A dangerous new form of a powerful stimulant is hitting markets nationwide, for sale by the vial, the gallon and even the barrel…The drug is nicotine, in its potent, liquid form — extracted from tobacco and tinctured with a cocktail of flavorings, colorings and assorted chemicals to feed the fast-growing electronic cigarette industry.
These “e-liquids,” the key ingredients in e-cigarettes, are powerful neurotoxins. Tiny amounts, whether ingested or absorbed through the skin, can cause vomiting and seizures and even be lethal. A teaspoon of even highly diluted e-liquid can kill a small child.
But, like e-cigarettes, e-liquids are not regulated by federal authorities. They are mixed on factory floors and in the back rooms of shops, and sold legally in stores and online in small bottles that are kept casually around the house for regular refilling of e-cigarettes.
Evidence of the potential dangers is already emerging. Toxicologists warn that e-liquids pose a significant risk to public health, particularly to children, who may be drawn to their bright colors and fragrant flavorings like cherry, chocolate and bubble gum.
“It’s not a matter of if a child will be seriously poisoned or killed,” said Lee Cantrell, director of the San Diego division of the California Poison Control System and a professor of pharmacy at the University of California, San Francisco. “It’s a matter of when.”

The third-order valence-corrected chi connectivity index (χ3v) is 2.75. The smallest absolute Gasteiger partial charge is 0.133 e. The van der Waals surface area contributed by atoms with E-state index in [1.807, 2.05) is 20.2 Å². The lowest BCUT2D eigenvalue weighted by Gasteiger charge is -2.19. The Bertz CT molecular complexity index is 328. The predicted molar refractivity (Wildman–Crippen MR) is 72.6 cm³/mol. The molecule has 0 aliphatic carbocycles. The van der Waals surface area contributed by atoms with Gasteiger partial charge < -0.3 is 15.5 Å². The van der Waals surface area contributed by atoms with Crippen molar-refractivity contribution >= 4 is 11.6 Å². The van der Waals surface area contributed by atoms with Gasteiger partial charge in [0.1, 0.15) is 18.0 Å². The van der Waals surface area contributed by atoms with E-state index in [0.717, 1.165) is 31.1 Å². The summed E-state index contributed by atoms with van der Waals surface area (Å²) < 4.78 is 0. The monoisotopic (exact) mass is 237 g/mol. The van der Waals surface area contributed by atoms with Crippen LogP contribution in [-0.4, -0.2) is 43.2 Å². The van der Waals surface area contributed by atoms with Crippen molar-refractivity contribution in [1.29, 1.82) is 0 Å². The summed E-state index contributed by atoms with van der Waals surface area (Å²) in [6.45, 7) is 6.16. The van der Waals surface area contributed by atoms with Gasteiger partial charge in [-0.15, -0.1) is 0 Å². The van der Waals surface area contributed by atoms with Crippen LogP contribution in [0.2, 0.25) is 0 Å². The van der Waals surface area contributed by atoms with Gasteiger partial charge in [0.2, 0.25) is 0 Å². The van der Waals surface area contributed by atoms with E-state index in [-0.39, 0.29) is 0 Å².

Reports of accidental poisonings, notably among children, are soaring. Since 2011, there appears to have been one death in the United States, a suicide by an adult who injected nicotine. But less serious cases have led to a surge in calls to poison control centers. Nationwide, the number of cases linked to e-liquids jumped to 1,351 in 2013, a 300 percent increase from 2012, and the number is on pace to double this year, according to information from the National Poison Data System. Of the cases in 2013, 365 were referred to hospitals, triple the previous year’s number…
Unlike nicotine gums and patches, e-cigarettes and their ingredients are not regulated. The Food and Drug Administration has said it plans to regulate e-cigarettes but has not disclosed how it will approach the issue. Many e-cigarette companies hope there will be limited regulation.
We’re back to the usual discussion of Americans creating their own Final Solution. Consuming liquid nicotine by the barrel or bottle — stupidity or ignorance?
Toxic chemicals may be triggering the recent increases in neurodevelopmental disabilities among children—such as autism, attention-deficit hyperactivity disorder, and dyslexia—according to a new study from Harvard School of Public Health (HSPH) and Icahn School of Medicine at Mount Sinai. The researchers say a new global prevention strategy to control the use of these substances is urgently needed.
“The greatest concern is the large numbers of children who are affected by toxic damage to brain development in the absence of a formal diagnosis. They suffer reduced attention span, delayed development, and poor school performance. Industrial chemicals are now emerging as likely causes,” said Philippe Grandjean, adjunct professor of environmental health at HSPH.
The report follows up on a similar review conducted by the authors in 2006 that identified five industrial chemicals as “developmental neurotoxicants,” or chemicals that can cause brain deficits. The new study offers updated findings about those chemicals and adds information on six newly recognized ones, including manganese, fluoride, chlorpyrifos and DDT (pesticides), tetrachloroethylene (a solvent), and the polybrominated diphenyl ethers (flame retardants).